If an additional disincentive to travel were needed, it has been provided by the logistics of attendance at COP27.

Early promises by the Egyptian government of a cap on accommodation rates were rescinded in September, resulting in sizeable price rises for many bookings, while more recently hotels have asked for full payment in advance to secure rooms.

Given all of this, it is perhaps unsurprising that turnout is expected to be so low – although one investment professional says there could yet be a last-minute show of support. “People are waiting to see if there are any interesting meetings,” they said. “If so, they might go out for a couple of days.”

It seems likely, however, that some will save their budget – and carbon emissions – for COP15.

As enthusiasm for COP27 has waned, interest in its biodiversity equivalent – now scheduled to take place in Montreal in December – has surged. Multiple investors, bankers and other market participants have confirmed to RI that they plan to travel to Canada, despite reports that the hoped-for “Paris moment” for biodiversity may not materialise.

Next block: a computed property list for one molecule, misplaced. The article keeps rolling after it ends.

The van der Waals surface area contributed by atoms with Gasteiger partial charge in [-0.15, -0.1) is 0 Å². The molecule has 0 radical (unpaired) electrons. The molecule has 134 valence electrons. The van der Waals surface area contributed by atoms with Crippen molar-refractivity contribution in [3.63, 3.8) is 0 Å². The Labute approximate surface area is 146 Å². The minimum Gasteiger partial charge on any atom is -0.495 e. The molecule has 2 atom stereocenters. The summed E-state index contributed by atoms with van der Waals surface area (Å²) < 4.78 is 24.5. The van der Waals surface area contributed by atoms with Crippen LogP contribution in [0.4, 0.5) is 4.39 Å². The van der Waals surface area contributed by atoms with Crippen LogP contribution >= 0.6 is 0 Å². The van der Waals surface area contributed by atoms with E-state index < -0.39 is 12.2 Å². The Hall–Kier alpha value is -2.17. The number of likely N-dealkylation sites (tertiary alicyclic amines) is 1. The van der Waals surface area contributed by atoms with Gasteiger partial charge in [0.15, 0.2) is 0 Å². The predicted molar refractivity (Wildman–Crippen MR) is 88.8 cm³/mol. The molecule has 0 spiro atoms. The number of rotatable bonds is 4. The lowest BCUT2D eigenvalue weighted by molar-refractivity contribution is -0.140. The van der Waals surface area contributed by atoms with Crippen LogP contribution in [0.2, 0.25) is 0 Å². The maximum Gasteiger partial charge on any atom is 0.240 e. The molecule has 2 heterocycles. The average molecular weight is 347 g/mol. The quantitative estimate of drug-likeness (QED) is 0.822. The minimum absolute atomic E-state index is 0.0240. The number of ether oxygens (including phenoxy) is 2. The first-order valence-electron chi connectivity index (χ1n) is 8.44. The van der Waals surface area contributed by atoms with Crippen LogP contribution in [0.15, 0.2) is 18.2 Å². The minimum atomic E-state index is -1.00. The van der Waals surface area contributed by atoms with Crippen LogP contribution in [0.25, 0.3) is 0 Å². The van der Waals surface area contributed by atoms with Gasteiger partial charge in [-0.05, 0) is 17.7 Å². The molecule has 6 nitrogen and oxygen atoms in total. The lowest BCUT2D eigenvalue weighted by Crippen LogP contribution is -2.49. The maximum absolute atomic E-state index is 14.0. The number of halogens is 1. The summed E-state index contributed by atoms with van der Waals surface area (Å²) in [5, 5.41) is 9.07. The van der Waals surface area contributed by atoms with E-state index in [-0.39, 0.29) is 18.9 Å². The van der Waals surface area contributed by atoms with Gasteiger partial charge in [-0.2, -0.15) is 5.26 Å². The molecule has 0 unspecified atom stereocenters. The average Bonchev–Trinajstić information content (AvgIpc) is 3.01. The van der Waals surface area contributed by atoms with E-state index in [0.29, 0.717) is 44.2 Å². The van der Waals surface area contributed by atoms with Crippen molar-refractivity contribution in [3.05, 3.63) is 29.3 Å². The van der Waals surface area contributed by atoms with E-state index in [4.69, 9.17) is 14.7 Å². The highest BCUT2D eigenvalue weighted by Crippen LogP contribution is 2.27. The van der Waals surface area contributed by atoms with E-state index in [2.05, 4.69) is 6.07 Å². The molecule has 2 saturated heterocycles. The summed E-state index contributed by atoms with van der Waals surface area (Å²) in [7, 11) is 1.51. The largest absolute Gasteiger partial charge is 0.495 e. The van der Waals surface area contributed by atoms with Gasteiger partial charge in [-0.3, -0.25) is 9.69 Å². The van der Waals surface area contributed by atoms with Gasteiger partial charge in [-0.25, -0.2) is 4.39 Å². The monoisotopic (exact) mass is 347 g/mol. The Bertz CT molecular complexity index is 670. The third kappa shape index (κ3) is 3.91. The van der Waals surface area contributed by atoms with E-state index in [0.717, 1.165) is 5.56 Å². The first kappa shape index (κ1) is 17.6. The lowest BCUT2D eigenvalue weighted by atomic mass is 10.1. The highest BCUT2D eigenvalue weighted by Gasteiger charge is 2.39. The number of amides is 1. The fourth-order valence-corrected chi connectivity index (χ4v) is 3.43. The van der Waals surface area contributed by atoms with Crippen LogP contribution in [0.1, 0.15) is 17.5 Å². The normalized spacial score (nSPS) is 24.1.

“The investor community now has a sound understanding of the climate agenda and is therefore increasingly focused on making sure it reaches the same level of know-how, practical experience, and policy influence when it comes to nature,” says Gbaguidi.

Will COP27 build on the achievements of Glasgow or will it disappoint? If you would like to share any thoughts on the climate conference with RI’s editorial team, please contact us at All communications are confidential.